2014 was the year that TIRF became the first club, outside of Rugby Ontario, to offer indoor winter training sessions. From that initiative. TIRF started it’s signature Pre-for-Rep training program for any youth in the city who wanted to be connected to quality coaching, elite programming under the support of U16 and U18 coaches in the Rugby Ontario system, but were unable to participate in the provincial academy training program. Continuing to find and address gaps in the pathway for inner-city youth, TIRF launched it’s March Break Camp and Youth Tournament which saw 130 participants in its inaugural year and 300 participants in 2015.
TIRF was able to ride the growing momentum behind the organization and continued to have success both on-and-off the pitch. First by winning the Beaconsfield’s 7s in back-to-back years coached by Jeremy Cairney and Riley Di Nardo; and also by stepping into the role of tournament planning. 2015 was the beginning of the TIRF Fall 7s, a staple stop on Rugby Ontario’s Magnificent 7s Tour. 160 youth participated in the inaugural year at Sunnybrook Park. The Career Connect program welcomed 12 participants and Canada Summers Jobs youth doubled to 10. Samiah Kamel was an integral member of the small core team, managing communications and supporting the growing needs of the Community Rugby Program.
Three notable moments happened in 2016. The first came when TIRF alumnus, then eighteen-year-old, Josiah Morra took to the pitch for the World Rugby Sevens Series in Cape Town and scored his first try assisted by the legendary John Moonlight. The second was when TIRF’s U18 mens team placed 5th at the NY 7s and the third was when Bill Di Nardo stepped away from executive director responsibilities. Bill moved onto TIRF’s board of directors, while Ige Egal, after a proven track record of program excellence, was promoted to TIRF’s executive director.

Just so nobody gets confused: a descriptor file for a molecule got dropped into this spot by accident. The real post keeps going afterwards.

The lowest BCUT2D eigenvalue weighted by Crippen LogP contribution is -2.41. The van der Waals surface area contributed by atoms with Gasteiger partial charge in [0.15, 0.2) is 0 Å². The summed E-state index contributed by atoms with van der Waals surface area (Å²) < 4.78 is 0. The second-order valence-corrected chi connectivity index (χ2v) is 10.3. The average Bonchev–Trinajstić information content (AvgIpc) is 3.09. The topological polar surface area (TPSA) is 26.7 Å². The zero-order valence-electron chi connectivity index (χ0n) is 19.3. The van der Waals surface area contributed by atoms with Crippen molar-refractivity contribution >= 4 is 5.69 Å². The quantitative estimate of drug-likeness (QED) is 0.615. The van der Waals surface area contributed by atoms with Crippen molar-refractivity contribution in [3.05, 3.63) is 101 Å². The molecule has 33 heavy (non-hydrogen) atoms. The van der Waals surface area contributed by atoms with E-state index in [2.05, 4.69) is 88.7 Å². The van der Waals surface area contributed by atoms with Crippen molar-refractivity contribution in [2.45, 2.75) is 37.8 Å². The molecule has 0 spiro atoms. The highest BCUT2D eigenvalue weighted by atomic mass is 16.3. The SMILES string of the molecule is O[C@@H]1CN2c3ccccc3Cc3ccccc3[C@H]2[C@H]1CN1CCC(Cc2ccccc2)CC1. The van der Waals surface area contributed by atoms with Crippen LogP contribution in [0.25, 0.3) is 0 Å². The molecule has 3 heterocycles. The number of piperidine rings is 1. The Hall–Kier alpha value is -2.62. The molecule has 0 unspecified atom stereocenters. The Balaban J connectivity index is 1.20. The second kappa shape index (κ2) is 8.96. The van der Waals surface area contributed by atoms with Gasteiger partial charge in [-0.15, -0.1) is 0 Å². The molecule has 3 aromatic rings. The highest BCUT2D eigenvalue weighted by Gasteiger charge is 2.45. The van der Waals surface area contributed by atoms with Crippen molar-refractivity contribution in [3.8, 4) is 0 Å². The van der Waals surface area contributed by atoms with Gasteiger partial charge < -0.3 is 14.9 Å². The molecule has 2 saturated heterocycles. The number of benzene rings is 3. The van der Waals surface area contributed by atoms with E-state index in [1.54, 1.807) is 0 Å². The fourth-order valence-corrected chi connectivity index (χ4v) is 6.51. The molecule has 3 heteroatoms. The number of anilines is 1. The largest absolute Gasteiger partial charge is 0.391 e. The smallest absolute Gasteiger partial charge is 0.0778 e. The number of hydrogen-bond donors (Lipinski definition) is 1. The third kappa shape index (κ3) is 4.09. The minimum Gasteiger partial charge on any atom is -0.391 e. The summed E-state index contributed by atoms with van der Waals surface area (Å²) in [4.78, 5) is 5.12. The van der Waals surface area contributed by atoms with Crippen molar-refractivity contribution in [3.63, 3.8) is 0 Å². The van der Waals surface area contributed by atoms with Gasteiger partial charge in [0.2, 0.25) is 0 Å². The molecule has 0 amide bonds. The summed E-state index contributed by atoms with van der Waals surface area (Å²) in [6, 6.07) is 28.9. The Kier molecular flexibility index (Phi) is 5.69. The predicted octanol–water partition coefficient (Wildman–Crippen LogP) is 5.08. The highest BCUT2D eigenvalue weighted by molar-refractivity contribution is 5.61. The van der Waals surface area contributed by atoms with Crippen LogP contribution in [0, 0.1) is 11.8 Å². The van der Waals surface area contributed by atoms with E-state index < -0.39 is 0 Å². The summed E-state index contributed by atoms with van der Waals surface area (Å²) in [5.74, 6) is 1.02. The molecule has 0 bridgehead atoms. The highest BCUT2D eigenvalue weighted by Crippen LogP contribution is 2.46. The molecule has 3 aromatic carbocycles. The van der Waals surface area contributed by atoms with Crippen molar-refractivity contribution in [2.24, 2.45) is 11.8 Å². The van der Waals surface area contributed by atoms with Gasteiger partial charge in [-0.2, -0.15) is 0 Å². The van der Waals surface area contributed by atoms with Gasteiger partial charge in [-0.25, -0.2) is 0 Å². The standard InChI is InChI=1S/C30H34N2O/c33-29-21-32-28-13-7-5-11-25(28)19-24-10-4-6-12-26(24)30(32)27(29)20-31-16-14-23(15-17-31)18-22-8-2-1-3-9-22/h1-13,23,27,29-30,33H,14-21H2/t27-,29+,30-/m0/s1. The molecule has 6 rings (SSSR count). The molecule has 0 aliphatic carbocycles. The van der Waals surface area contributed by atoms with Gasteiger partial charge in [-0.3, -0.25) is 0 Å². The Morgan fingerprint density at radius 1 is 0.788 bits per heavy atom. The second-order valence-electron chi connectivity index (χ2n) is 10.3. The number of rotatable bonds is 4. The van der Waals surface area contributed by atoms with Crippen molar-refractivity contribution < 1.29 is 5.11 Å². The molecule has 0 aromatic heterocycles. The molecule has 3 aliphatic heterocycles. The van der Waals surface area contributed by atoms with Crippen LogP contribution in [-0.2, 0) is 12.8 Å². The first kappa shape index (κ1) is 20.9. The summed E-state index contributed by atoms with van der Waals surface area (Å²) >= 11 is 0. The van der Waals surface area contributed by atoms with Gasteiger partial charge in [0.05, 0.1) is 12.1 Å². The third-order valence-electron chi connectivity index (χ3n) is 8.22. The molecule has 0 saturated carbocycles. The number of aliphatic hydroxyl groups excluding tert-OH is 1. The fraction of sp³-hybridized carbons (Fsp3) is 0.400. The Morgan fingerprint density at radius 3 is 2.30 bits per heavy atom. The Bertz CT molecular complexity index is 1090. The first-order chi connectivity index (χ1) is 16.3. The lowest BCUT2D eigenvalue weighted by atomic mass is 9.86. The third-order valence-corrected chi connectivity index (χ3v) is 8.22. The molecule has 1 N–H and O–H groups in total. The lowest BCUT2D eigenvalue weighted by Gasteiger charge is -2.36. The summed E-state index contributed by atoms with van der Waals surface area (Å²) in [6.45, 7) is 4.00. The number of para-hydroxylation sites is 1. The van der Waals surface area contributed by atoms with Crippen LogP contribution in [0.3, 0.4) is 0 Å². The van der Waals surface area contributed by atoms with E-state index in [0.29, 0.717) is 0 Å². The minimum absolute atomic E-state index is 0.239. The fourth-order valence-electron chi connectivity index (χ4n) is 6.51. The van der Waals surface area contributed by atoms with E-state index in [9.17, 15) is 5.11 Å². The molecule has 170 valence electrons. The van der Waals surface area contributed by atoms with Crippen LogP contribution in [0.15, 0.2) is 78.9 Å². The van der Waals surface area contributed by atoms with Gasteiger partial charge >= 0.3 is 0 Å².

By the end of 2017, TIRF had increased not only its seasonal youth workforce to 50 young people all between the ages of 15 to 24, but also its full-time staffing complement adding three new permanent positions and a part-time position to the team. In that year alone, TIRF engaged 201 school and community partners over a four month window; registered 200 children in free flag rugby house leagues located in NIA’s across the city; had 50 regular Rising Stars participants; 250 youth members; distributed 25 player bursaries for exceptional athletes, trained 69 folks in how to deliver Rookie Rugby. TIRF discovered new partners and was the first of the rugby clubs to use the National Sport Trust Fund as a fundraising vehicle.
2018 to 2021: Expansion and Contraction
In the spring of 2018, there were staffing changes as part of TIRF’s full-time team and Amanda Neale-Robinson, formally TIRF’s communications officer, was promoted to an interim executive director position. That same year, TIRF was awarded a Healthy Active Kids Micro-Grant along with Heritage Canada awarding TIRF with multi-year funding to address pluralism and multiculturalism in sport. That kicked off a three year project where TIRF tested, drafted, and piloted it’s activity-based toolkit and train-the-trainer program called Everyone’s Game: How to Build Safe, Welcoming, Inclusive Spaces for Young People to Access Sport.